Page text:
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Review: getting information about PHP objects with the var_dump() function - PHP

The Xdebug PHP extension combines a set of powerful functions with an easy learning curve. This appealing mixture turns it into the choice of many PHP developers for debugging PHP applications with a great level of detail. If you want to learn how to get the most out of this debugging library without having to spend long hours reading its user manual, then keep reading. In this seven-part series of articles you’ll find an approachable guide to utilizing its most important functions. I will use numerous code samples to instruct you in the use of the Xdebug extension.

  1. Debugging Program Flow with the Xdebug Extension
  2. Review: getting information about PHP objects with the var_dump() function
  3. Debugging program flow with the xdebug_start_code_coverage() and xdebug_get_code_coverage() functions
  4. Using the xdebug_start_code_coverage() and xdebug_get_code_coverage() functions with a basic class
By: Alejandro Gervasio
Rating: starstarstarstarstar / 4
February 23, 2009

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Before I start explaining how to use the aforementioned “xdebug_start_code_coverage()” and “xdebug_get_code_coverage()” functions, I will quickly review the practical example created in the preceding article of this series. It demonstrated how to retrieve relevant information about a specified object through the “var_dump()” function.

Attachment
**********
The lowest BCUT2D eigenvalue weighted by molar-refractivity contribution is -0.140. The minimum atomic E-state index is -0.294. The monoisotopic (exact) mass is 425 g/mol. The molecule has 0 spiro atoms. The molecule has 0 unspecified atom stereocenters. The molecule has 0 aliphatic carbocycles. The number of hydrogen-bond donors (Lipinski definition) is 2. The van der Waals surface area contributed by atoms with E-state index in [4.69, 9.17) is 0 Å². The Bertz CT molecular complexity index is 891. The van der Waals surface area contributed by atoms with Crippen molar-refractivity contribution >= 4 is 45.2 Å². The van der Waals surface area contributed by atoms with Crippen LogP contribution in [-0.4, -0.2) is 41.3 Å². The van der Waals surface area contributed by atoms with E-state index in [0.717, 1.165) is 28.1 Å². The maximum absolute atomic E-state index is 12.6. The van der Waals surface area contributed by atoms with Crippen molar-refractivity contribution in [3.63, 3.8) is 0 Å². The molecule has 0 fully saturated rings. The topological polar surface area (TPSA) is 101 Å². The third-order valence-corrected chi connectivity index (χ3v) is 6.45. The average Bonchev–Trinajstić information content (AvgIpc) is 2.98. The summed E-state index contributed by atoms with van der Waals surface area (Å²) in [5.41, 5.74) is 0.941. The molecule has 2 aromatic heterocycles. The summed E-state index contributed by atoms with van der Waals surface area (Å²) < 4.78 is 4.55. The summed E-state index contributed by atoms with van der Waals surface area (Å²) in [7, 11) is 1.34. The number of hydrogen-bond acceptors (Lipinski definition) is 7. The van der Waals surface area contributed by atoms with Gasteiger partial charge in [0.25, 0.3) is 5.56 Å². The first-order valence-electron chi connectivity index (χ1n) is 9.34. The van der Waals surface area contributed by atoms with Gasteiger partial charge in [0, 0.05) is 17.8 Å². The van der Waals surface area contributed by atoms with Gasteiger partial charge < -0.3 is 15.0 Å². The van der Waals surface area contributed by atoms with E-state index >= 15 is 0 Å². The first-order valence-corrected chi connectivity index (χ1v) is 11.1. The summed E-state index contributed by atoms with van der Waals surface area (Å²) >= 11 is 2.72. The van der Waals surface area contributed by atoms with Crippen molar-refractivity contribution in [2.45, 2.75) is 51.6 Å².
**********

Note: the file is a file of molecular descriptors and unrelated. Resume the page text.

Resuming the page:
Basically, the entire source code of the example in question looked like this:

(example on using the 'var_dump()' function with a sample array)

class User{

private $firstName;

private $lastName;

private $email;

public function __construct($firstName,$lastName,$email){


throw new Exception('Invalid parameter First Name.');



throw new Exception('Invalid parameter Last Name.');



throw new Exception('Invalid parameter Email.');






// get first name

public function getFirstName(){

return $this->firstName;


// get last name

public function getLastName(){

return $this->lastName;


// get email

public function getEmail(){

return $this->email;




$user=new User('John','Doe','john@domain.com');

$data=array('string'=>'This is a string','integer'=>1,'float'=>0.123456,'object'=>$user);



/* displays the following


'string' => string 'This is a string' (length=16)

'integer' => int 1

'float' => float 0.123456

'object' =>


private 'firstName' => string 'John' (length=4)

private 'lastName' => string 'Doe' (length=3)

private 'email' => string 'john@domain.com' (length=15)



catch(Exception $e){

echo $e->getMessage();



As shown above, the “var_dump()” function can be very helpful for retrieving information about a group of specified variables, since its functionality has been extended when used with the Xdebug library. In this specific case, the function has been fed with a basic array of elements, where one of them is an instance of the “User” class listed before.

Aside from retrieving the name of the object passed as an incoming argument, the function also returns a few other helpful values. These include the name of its properties and the corresponding length expressed in characters.

At this stage, and having already reviewed how the “var_dump()” function does its thing, it’s time to explore more functions that come bundled with the Xdebug extension. Thus, as I explained in the introduction, the library allows you to follow the flow of a specified application by means of the “xdebug_start_code_coverage()” and “xdebug_get_code_coverage()” functions.

Thus, in the upcoming section I’ll be coding a brand new example. It will demonstrate how to use these functions to determine which lines are executed by a PHP program.

Click on the link below and keep reading, please.

>>> More PHP Articles          >>> More By Alejandro Gervasio

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